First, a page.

You may have been delivered from death, as much as David was, but not so fully in the assurance of the deliverance. God may have quickened your soul into life divine; he may have communicated his grace to your heart, and yet you have many doubts and fears whether it be a real work of grace upon your soul. It is not every child of God who has been delivered from death by regenerating grace who can use the words with the confidence expressed here: “Thou hast delivered my soul from death.” But I will shew you when he can. When God is pleased to bless him with a sense of his pardoning love; when Jesus is revealed to his heart, and manifested with power to his soul; when the blood of sprinkling is applied to purge his conscience from guilt, filth, and dead works, to serve the living God; when the Spirit of adoption is given, and he is enabled to cry, “Abba, Father;” when he can “read his title clear to mansions in the skies” by the witness of the Holy Ghost in his breast that he is a child of God; when he feels the presence of God, and a sweet flowing forth of love and affection to his heavenly Father,—at such favoured seasons as these, he can say in the sweet confidence of faith, “Thou hast delivered my soul from death.”

J. C. Philpot 1802-1869

5th March

“He that hath an ear, let him hear what the Spirit saith unto the churches.” Revelation 2:29

These words extend the message beyond the church to which they were spoken, and address themselves to every one to whom the word comes, and to whom an ear is given to hear and receive it. Thus each message sent to the churches becomes a message sent personally to us. If we have a spiritually circumcised ear, if we are willing to listen to the voice of the Lord, he speaks to us in every message as personally and as distinctly as he spoke to each individual church. It is indeed an unspeakable blessing to have this ear given to us that we may receive in humility, simplicity, and godly sincerity what the Lord speaks in the word of his grace. It is by his word that he knocks at the door of our hearts; and what a blessing he has pronounced on the man who hears his voice and opens the door when he hears the knock, like a fond and affectionate wife when she hears the knock of her husband at the door of his house: “Behold, I stand at the door, and knock: if any man hear my voice, and open the door, I will come in to him, and will sup with him, and he with me” (Rev. 3:20).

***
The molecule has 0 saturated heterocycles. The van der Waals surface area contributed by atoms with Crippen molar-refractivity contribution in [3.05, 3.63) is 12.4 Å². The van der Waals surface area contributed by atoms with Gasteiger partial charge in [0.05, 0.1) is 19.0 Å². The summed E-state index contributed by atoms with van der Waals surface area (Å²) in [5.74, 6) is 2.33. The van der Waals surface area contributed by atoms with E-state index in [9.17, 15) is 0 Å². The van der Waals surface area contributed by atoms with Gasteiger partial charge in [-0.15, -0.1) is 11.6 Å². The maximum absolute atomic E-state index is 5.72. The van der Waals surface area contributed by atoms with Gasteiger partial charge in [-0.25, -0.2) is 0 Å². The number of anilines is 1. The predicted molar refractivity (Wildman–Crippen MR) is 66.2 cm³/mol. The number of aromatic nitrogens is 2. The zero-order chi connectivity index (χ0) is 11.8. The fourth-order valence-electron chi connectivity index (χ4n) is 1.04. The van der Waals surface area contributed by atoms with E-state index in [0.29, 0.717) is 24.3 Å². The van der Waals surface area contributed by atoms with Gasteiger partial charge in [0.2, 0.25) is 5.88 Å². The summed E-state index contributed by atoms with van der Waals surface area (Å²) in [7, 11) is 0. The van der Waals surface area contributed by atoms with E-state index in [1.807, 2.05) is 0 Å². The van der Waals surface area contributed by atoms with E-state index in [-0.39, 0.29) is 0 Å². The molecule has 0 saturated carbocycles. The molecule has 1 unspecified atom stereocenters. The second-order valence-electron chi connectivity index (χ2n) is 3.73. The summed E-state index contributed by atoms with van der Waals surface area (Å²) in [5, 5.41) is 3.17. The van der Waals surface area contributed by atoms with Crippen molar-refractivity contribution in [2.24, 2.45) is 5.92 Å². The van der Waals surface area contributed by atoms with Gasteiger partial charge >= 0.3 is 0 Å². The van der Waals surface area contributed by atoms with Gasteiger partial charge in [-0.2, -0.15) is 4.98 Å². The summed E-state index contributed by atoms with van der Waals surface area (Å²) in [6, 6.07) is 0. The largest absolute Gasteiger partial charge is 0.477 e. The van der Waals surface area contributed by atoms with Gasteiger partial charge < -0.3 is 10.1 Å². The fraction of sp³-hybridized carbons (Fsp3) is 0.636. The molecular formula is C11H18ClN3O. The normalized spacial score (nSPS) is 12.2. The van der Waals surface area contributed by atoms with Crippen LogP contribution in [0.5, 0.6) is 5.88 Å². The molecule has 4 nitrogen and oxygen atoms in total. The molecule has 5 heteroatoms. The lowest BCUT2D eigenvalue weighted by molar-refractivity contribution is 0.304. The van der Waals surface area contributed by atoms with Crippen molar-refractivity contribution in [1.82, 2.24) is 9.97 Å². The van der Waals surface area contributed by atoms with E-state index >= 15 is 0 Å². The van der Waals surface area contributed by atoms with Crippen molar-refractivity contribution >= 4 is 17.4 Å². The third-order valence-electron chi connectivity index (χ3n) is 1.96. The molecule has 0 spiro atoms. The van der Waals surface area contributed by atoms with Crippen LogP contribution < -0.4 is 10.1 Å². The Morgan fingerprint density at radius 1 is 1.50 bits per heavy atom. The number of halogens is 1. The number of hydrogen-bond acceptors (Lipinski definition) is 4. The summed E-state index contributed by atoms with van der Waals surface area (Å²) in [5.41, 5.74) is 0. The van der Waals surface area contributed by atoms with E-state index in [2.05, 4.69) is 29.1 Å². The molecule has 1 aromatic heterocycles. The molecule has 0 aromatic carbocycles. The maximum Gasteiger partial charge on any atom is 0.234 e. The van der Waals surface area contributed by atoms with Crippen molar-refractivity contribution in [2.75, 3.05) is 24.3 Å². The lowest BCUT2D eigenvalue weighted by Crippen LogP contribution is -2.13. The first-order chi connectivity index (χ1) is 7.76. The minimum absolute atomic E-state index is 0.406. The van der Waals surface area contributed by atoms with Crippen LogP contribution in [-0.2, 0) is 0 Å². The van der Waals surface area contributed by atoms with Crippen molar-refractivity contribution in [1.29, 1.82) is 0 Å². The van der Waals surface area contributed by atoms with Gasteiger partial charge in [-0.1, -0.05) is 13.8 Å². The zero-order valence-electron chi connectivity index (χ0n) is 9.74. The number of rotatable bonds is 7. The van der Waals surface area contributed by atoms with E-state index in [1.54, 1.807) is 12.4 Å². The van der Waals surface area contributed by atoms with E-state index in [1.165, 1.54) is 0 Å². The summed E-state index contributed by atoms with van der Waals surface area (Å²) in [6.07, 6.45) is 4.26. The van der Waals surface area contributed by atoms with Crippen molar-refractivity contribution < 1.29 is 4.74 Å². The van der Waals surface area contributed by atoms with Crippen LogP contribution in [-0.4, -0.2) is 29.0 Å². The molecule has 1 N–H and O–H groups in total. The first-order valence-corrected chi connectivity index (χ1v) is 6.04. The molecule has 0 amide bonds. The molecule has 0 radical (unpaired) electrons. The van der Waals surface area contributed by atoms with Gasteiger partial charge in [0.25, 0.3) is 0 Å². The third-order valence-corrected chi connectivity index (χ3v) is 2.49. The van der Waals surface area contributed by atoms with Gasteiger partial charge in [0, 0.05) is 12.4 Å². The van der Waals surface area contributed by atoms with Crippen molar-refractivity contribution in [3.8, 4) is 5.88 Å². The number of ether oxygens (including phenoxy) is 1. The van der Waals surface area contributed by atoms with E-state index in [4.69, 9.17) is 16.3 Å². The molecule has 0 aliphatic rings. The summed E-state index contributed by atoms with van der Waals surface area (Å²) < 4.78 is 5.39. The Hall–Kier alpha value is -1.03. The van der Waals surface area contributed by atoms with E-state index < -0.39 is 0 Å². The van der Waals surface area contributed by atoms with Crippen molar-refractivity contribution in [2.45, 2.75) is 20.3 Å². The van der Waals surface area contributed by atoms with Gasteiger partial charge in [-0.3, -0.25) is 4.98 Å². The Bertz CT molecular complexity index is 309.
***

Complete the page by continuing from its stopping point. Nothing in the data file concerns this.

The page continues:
J. C. Philpot 1802-1869

4th March

“In my Father’s house are many mansions;
if it were not so, I would have told you.
I go to prepare a place for you.”
John 14:2

O That we could lift our eyes to those blest abodes, those mansions of heavenly bliss, where no sorrow intrudes, where sin is unknown, where tears are wiped from off all faces, where there is no languishing body, no wasting sickness, no pining soul, no doubt, fear, darkness or distress; but one unmingled scene of happiness and pleasure, and the whole soul and body are engaged in singing the praises of God and the Lamb! And what crowns the whole, there is the eternal enjoyment of those pleasures which are at the right hand of God for evermore. But how lost are we in the contemplation of these things; and though our imagination may seem to stretch itself beyond the utmost conception of the mind, into the countless ages of a never-ending eternity, yet are we baffled with the thought, though faith embraces the blessed truth. But in that happy land, the immortal soul and the immortal body will combine their powers and faculties to enjoy to the uttermost all that God hath prepared for those that love him.

J. C. Philpot 1802-1869

3rd March

“Unto you that fear my name shall the Sun of righteousness arise
with healing in his wings.”
Malachi 4:2

Just as the sun rises in the east and gradually mounts up into the meridian sky, dispersing with every ray light, warmth, and gladness; so this blessed Lord Jesus, as the Sun of righteousness, is ever dispersing the beams of his grace and the rays of his favour; and whenever those beams come, and those rays fall, there is light and life, and everything to make the soul holy and happy. Now a man would act very foolishly if, wishing to have light in his room when the sun was shining at noonday, he should shut all the shutters, and strike a match to give him a little light for a few moments. Let us not then be so foolish as to look for happiness or comfort in our own performances when the glorious Sun of righteousness is at the right hand of God, and shining thence upon believing hearts. But when the veil is over the heart, it is like shutters in a room: there is no light to shew who, what, or where Jesus is. And then need we wonder that men strike a light and make a fire, that they may “walk in the sparks of their own kindling?” But what is God’s word against all such? “This shall ye have of mine hand, ye shall lie down in sorrow” (Isaiah 50:11).

J. C. Philpot 1802-1869